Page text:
Collapsed Flybe tells passengers to stay away
UK airline Flybe has gone into administration, putting 2,000 jobs at risk, after a bid for fresh financial support failed. The carrier said the impact of the coronavirus outbreak on demand for air travel was partly to blame for its collapse.
Its website now advises customers to “not travel to the airport” unless they have arranged an alternative flight. Exeter-based Flybe narrowly avoided going bust in January.
In a letter to the airline’s staff, chief executive Mark Anderson said: “Despite every effort, we now have no alternative – having failed to find a feasible solution to allow us to keep trading.
“I am very sorry that we have not been able to secure the funding needed to continue to deliver our turnaround,” he added.
In response to the collapse, the UK government said it was ready to help Flybe’s workers find new jobs and would work with other airlines to replace services: “We are working closely with industry to minimise any disruption to routes operated by Flybe, including by looking urgently at how routes not already covered by other airlines can be re-established by the industry. ”
Transport Secretary Grant Shapps said everyone was “gutted” about the news but added: “We really tried to do everything we could back at the turn of the year.
“Unfortunately, with the situation that has developed with [coronavirus], an already weak company, I’m afraid, just hasn’t been able to survive.”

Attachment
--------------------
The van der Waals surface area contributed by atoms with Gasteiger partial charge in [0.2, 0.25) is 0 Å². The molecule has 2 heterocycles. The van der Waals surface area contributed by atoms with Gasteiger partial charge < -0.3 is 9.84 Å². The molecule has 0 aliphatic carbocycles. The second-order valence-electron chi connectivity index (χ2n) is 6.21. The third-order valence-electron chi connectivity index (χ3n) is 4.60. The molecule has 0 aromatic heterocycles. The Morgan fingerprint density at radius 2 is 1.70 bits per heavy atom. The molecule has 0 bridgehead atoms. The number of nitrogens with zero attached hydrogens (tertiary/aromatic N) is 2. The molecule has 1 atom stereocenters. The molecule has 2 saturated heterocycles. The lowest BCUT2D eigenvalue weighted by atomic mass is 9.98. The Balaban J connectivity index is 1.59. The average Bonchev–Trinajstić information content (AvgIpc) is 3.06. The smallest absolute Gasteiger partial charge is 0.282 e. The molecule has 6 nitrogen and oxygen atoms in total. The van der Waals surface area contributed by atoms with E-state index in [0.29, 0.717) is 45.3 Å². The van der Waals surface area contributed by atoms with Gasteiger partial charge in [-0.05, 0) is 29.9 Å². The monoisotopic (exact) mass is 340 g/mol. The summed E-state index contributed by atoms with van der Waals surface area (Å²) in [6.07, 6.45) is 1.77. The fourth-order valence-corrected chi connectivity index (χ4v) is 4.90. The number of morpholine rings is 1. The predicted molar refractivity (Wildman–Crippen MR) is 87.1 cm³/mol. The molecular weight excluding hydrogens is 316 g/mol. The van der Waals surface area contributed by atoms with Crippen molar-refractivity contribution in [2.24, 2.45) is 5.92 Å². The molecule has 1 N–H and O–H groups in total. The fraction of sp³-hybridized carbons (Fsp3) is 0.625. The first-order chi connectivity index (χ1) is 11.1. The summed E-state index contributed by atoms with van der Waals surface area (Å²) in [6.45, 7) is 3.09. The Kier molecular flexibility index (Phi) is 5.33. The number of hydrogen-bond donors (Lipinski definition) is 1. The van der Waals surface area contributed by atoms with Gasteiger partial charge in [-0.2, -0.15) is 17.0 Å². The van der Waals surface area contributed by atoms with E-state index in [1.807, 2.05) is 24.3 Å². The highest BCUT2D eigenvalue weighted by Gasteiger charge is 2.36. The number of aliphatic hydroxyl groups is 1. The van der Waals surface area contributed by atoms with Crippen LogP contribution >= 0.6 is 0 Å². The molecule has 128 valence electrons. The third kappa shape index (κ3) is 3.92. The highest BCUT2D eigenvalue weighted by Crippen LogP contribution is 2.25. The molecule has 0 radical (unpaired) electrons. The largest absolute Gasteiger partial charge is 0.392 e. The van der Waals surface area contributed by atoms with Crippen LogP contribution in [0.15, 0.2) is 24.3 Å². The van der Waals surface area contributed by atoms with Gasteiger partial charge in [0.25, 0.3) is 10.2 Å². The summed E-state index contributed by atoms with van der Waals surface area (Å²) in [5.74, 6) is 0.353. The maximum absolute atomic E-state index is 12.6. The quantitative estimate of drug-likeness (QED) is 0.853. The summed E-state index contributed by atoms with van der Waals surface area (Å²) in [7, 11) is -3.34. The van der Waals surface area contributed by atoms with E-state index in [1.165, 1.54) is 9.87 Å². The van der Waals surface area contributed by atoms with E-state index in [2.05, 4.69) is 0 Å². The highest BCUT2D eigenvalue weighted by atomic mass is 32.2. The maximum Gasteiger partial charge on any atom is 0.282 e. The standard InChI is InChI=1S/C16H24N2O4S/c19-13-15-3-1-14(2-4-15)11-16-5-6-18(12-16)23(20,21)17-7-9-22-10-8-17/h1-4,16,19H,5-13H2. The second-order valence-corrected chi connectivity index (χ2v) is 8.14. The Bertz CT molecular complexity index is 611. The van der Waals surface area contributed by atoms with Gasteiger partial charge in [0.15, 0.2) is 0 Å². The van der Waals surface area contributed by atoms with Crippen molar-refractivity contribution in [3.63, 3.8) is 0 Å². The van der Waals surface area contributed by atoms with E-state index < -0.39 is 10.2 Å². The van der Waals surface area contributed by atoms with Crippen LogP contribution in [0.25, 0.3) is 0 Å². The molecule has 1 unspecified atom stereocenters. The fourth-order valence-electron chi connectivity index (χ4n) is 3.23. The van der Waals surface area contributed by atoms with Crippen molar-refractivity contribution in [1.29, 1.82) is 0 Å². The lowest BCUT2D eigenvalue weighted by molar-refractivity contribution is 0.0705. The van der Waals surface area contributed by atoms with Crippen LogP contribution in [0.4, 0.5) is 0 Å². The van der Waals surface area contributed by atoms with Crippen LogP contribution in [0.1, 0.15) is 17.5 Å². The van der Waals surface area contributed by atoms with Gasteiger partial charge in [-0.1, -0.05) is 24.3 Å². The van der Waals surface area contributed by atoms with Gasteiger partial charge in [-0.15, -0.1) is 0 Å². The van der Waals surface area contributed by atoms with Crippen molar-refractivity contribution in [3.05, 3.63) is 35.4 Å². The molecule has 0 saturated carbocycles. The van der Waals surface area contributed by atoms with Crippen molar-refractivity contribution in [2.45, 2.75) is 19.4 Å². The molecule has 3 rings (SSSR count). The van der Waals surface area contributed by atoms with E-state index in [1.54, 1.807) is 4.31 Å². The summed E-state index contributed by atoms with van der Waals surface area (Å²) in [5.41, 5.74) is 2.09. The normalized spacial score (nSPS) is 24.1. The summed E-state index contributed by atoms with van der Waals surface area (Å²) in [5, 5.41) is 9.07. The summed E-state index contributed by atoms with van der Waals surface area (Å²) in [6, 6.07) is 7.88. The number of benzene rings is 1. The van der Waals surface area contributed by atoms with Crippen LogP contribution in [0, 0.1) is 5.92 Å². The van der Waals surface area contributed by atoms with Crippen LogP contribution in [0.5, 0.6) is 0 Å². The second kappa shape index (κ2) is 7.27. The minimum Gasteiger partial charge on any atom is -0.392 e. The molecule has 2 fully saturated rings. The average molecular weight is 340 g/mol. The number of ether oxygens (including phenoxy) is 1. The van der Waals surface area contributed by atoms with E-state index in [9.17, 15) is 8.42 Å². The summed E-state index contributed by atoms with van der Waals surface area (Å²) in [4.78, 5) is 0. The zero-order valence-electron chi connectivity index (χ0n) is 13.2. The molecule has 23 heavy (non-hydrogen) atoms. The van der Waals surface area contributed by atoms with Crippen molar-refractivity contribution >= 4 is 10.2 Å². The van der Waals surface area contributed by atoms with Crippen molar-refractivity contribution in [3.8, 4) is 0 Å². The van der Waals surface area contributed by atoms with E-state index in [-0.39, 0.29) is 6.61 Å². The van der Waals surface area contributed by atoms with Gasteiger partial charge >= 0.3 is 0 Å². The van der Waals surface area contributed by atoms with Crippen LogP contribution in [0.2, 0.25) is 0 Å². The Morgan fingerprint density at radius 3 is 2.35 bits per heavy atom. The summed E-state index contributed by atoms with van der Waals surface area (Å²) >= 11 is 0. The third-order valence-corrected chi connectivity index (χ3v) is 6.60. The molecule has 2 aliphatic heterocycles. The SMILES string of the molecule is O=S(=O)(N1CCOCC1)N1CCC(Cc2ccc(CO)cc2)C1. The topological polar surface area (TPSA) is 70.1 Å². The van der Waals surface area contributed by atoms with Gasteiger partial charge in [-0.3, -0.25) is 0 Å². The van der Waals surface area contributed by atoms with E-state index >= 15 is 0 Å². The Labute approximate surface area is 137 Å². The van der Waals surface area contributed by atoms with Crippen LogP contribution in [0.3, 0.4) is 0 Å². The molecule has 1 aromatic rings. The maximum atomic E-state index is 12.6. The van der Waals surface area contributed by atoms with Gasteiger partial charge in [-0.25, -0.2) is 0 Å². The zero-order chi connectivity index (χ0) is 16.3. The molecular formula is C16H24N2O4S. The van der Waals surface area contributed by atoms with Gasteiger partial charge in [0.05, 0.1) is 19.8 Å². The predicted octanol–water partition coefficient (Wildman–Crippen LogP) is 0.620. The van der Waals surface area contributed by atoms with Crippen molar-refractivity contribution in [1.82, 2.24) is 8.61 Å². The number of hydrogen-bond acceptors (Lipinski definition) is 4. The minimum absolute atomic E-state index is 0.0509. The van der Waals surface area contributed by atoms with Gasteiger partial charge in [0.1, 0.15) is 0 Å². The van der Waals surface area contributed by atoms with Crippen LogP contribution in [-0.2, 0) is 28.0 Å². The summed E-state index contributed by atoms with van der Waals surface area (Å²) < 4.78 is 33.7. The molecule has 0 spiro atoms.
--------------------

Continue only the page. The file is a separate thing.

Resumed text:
David Manners arrived at Exeter Airport this morning to find his Flybe flight to Paris had been cancelled.
The trip had been planned as a surprise Christmas present for his wife and he said they were “absolutely gutted”.
Mr Manners, who lives in Lyme Regis, said Flybe’s collapse would also be bad for the area.
“We use this airport quite a lot because it’s so convenient,” he said. “We know some of the staff very well… I feel for them.”
Jessica, Abby and Robyn work for a recruitment agency and were due to return to Jersey via Exeter Airport after a business trip. They described the airport as a “ghost town” on arrival.
Abby said: “I use Flybe maybe once a month, and not having it now will be such a nightmare.”
The group said that other airlines such as EasyJet or British Airways did operate flights from Jersey, but they typically only flew into larger airports such as London Gatwick.
Blue Islands has said it is operating a flight to Jersey from Exeter on Thursday afternoon as a gesture of goodwill.
Train operators across Britain are also providing free travel to customers and Flybe staff who are unable to travel over the next week, according to the Rail Delivery Group.